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33 ⅓ Coffee Roasters owner Eric Galbraith (left) and barista Ethan Anderson (right) stand behind the coffee bar. Photo by Jessie Anton.

 

When Eric Galbraith started roasting coffee beans five years ago in his backyard garage, he had no idea where his love for coffee would take him. Today, with his own handpicked, in-house roasted coffee beans, he has gone from selling his coffee at the Regina Farmer’s Market to opening his own coffee shop in the heart of Heritage Regina. He called it 33 ⅓ Coffee Roasters.

Galbraith came up with the coffee shop’s name years ago when he was planning to open a record store. “It was because of records, because they spin at 33 ⅓ rpm,” said Galbraith. As for the coffee shop, he chose to keep the name because it meant that he wouldn’t be confused with any other business, and it’s all about keeping things fresh. 

Galbraith started the business when he discovered that his friends, Kelsey Beach and Adam Smith, were opening Malty National Brewery and had extra room in their 15th Avenue building.

According to Beach, part owner of the microbrewery, the idea of adding Galbraith into the mix originally began when he and Smith discovered that the building would be quiet during the day and busy in the evening.

“We realized that there would be space and times when it would be dead, so we realized that coffee would be the perfect partnership because the business is the exact opposite of ours,” said Beach.

Eventually, Galbraith united with Tim and Amy Weisgarber, the owners of T+A Vinyl and Fashion, and the third space in the building. The Weisgarbers shared Galbraith’s adoration for vinyl, which delighted him.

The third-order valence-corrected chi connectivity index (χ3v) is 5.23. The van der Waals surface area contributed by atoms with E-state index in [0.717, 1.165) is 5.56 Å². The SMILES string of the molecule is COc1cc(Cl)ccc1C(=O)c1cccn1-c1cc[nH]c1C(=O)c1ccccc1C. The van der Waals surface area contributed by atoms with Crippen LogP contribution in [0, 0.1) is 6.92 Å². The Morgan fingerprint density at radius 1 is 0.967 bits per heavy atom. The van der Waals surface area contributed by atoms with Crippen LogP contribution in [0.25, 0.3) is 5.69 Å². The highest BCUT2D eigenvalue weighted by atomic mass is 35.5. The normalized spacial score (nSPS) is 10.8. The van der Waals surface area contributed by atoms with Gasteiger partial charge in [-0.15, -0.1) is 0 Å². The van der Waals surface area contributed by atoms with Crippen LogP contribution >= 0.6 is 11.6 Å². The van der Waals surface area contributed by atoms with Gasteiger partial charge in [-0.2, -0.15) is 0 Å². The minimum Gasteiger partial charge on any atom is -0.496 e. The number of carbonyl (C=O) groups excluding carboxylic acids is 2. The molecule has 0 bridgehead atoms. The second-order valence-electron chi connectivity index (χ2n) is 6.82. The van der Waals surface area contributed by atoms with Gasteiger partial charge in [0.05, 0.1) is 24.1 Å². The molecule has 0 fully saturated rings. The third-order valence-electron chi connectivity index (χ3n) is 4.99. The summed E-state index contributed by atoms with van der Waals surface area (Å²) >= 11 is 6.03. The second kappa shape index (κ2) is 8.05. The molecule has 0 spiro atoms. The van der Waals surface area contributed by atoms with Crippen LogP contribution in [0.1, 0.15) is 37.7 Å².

“I’ve always wanted to have a coffee shop that was a record store, so that was kind of my dream and it turned out,” explained Galbraith. “Now, I don’t have to worry as much about the record store, I can focus on the coffee.” 

As for the Weisgarbers, their focus on opening their record and clothing shop was driven by their desire to give back to the community.

After attending an open house for Beach and Smith’s Heritage location brewery—as only neighbours—the Weisgarbers saw opportunity in Beach and Smith’s business endeavours. As residents in the Heritage neighbourhood, the Weisgarbers supported the idea and saw the benefits it had in the community, so they decided to join in.

Recently being successful at pop-up sales at the Cathedral Village Arts Festival (where they also sold vintage records and clothes), the Weisgarbers knew that there was a demand for more home-grown shops in Regina, and they were pleased to join the local business community.

Because the building that they all share is one big, open room, it offers an unusual yet visually pleasing aesthetic for customers from every business to enjoy. “(The building) is becoming more of a community space,” said Tim Weisgarber.

Kathleen Wilson, executive director at Heritage Community Association, believes that the increase of local businesses in the area profits the community.

“Those buildings were abandoned before those businesses moved in. It’s creating more walkable neighbourhoods because it’s going to attract people, and that should actually help with crime and safety,” said Wilson.

“Having things like a coffee shop where they can walk to and see neighbours, I think that it’s going to be really great for the neighbourhood. We want to see more of this kind of development,” she added.

Although the Malty National Brewery isn’t set to open until March, two-thirds of the building’s businesses (33⅓ Coffee Roasters and T+A Vinyl and Fashion) are open for the community to experience.

“Coffee, beer, records and vintage clothes—along with the whole open space concept—it’s different. There isn’t anything like it,” said Tim Weisgarber.